As the fresh slices of fish crackle in the puddle of coconut oil, absorbing the racy taste of spices, the acidic taste of tamarind and element of curry leaves, the aroma maps the place. The distinctive smell of a platter served at a Syrian Christian family is an irresistible invitation, given the assorted dishes in their menu.
“There is not a single day when we don’t have non-vegetarian food,” says Sumita Verghese, 58, a Malayali Christian from Kottayam who came to Chennai in 1973. “Except for the Lent season, of course,” she adds, while fervently mixing the ingredients for fish curry in an earthen pot. Sumita’s aunt, Aleyamma, is quick to add the significance of these clay pots – “The earthen pots apart from being a healthier option also help retain the taste of the fish, unlike the metallic vessels which may undergo some chemical reaction with the ingredients.”
The kitchen is alive and functioning, right in the morning. It is surprising how, even today, despite the tight schedule, the conventional appams with either mutton or chicken stew is served for breakfast. An alternative would be eggs in their myriad forms – scrambled, poached or roasted. The lunch is another grand event. Kodampulli itta Fish curry (Fish curry using gambooge, a tamarind variety), Fish Molee (Fried fish cooked in coconut milk), Karimeen (Black Pearl spot that is kippered and fried) or Meen Peera (Crispy Nethili/Kozhuva or Anchovies fried in coconut oil) and Beef ulatiyathu (Deep fried Beef) find their way to the dining table almost everyday. Along with this are the flavoursome accompaniments – Moru Kari, which has vegetables mixed in curd and Moru Kachiyathu, yellow seasoned buttermilk that doesn’t include vegetables. The only few dishes in the menu that are palatable by the vegetarian folks are thoran, a mix of vegetables with coconut and Mezhukupuratti, wherein the vegetables are blanched in salt, turmeric, chilli powder and topped with oil. Must be easier to remember this way – Mezhuku refers to oil and puratti is smear in English. “One of the striking features among Malayali christians is the style in which they cook the pork,” Sumita says, halting to taste her fish curry which now has now taken a deep brown viscous form. “It is only cooked as a dry dish, called Pork olathiyathu, unlike among the Goan christians who make gravies out of it,” she continues. The intake of pork among the families has reduced considering the health issues. Also, it is generally not prefered during marriage functions as people in a few regions, towards the South of Kerala consider it against their religion to consume it. “It is believed that when the Satan was being pushed away by the God, he landed on pork,” says Aleyamma animatedly, recounting an incident from the past when a group of guests walked away from the marriage dining hall on being served pork.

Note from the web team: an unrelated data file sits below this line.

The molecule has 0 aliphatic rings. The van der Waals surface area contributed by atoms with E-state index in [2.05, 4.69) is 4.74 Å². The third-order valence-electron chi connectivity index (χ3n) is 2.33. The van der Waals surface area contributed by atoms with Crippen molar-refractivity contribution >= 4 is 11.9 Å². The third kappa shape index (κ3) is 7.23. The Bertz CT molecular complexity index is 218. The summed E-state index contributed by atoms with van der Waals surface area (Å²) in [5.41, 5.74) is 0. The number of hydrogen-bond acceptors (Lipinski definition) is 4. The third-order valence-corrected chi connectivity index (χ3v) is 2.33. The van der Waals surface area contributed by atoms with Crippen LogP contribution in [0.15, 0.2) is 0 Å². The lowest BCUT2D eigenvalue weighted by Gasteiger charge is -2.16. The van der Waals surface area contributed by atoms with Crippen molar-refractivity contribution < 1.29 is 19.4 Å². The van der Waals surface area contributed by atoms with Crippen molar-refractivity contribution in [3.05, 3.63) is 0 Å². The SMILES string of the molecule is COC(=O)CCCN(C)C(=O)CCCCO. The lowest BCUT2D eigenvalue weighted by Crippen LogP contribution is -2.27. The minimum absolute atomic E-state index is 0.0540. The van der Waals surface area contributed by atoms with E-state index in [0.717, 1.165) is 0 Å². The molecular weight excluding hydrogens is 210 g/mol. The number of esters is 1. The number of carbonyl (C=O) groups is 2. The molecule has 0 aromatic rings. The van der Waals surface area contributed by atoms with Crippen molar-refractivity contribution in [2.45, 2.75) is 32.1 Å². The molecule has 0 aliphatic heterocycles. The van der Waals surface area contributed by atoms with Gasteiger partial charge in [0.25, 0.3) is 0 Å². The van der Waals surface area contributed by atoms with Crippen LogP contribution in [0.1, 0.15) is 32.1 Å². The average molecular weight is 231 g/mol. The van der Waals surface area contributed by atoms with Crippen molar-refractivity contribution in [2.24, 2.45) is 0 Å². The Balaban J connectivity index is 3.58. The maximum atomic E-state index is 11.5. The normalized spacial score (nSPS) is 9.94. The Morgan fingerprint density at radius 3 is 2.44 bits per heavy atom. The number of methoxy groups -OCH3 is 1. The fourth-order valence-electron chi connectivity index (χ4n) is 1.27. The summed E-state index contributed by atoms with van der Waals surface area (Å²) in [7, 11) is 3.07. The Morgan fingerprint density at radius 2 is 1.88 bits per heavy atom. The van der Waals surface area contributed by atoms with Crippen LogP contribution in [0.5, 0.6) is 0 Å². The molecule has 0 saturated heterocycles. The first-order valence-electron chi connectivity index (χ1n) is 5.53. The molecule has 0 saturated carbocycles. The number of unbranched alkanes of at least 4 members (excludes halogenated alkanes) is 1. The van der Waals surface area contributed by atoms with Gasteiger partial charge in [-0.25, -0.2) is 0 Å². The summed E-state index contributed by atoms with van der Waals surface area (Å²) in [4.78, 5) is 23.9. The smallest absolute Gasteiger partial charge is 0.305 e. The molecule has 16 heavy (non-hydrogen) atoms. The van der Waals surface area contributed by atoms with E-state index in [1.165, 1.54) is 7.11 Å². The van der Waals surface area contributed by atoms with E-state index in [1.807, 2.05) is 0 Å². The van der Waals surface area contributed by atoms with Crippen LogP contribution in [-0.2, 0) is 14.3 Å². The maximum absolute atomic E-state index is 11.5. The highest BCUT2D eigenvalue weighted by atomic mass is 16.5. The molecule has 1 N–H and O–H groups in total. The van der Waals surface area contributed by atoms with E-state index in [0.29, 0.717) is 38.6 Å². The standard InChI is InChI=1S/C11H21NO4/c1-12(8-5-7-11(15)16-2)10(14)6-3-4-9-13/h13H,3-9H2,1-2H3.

Taste a morsel of fish from the freshly made Meen pattichadu, and you would bow to the oceans for providing you with these little aquatic creatures. A signature dish among the Syrian christians, this dish teases the taste buds with its hot and tangy flavour. Gambooge is added along with water and the soft pieces of fish are added slowly into it towards the end. The dish is then left to simmer to get the desired consistency. The result is a plate of fiery red moist piece of fish, which adds a whole new taste to rice or tapioca.
What about spices? “Oh it is to be taken by default,” says Aleyamma. Their dishes are mostly spicy and ‘ginger, turmeric, garlic, chilli and curry leaves are a must in most.’ Meanwhile, Sumathi brings a small green chilli, kanthari mulagu, which she says, is used extensively. The bird’s eye chilli, as it is known in English, shouldn’t be taken for its stunted growth. The piquant taste can almost make one’s hair stand up!
As an aperitif, if it is gooseberry wine now, it was toddy then. Paani and Pazham, banana slices immersed in a sugary syrup of toddy, they say, is the standard conclusive dish in any Syrian Christian wedding. The absence of cakes, which have only gained popularity recently, was then filled by achappam, kozhalappam, Avalos unda and churuttu, all made using rice flour.
“In comparison to others, we have westernised our style of cooking,” Sumita says. “All the traditional dishes are time consuming. No one takes the pain to make them now,” she adds. According to her, it is just a matter of few years before dishes like pidi become extinct. It involves soaking the rice, powdering it and subsequently making small balls out of it. “It is famously called as dumplings,” she says, parallely setting the table for lunch.
The green leaves are spread. Before the steam from rice wears off and the oil bubbles on the beef roast cease rattling, take a bite – a taste of mystique reveling in the rich tradition of Malayali Christians.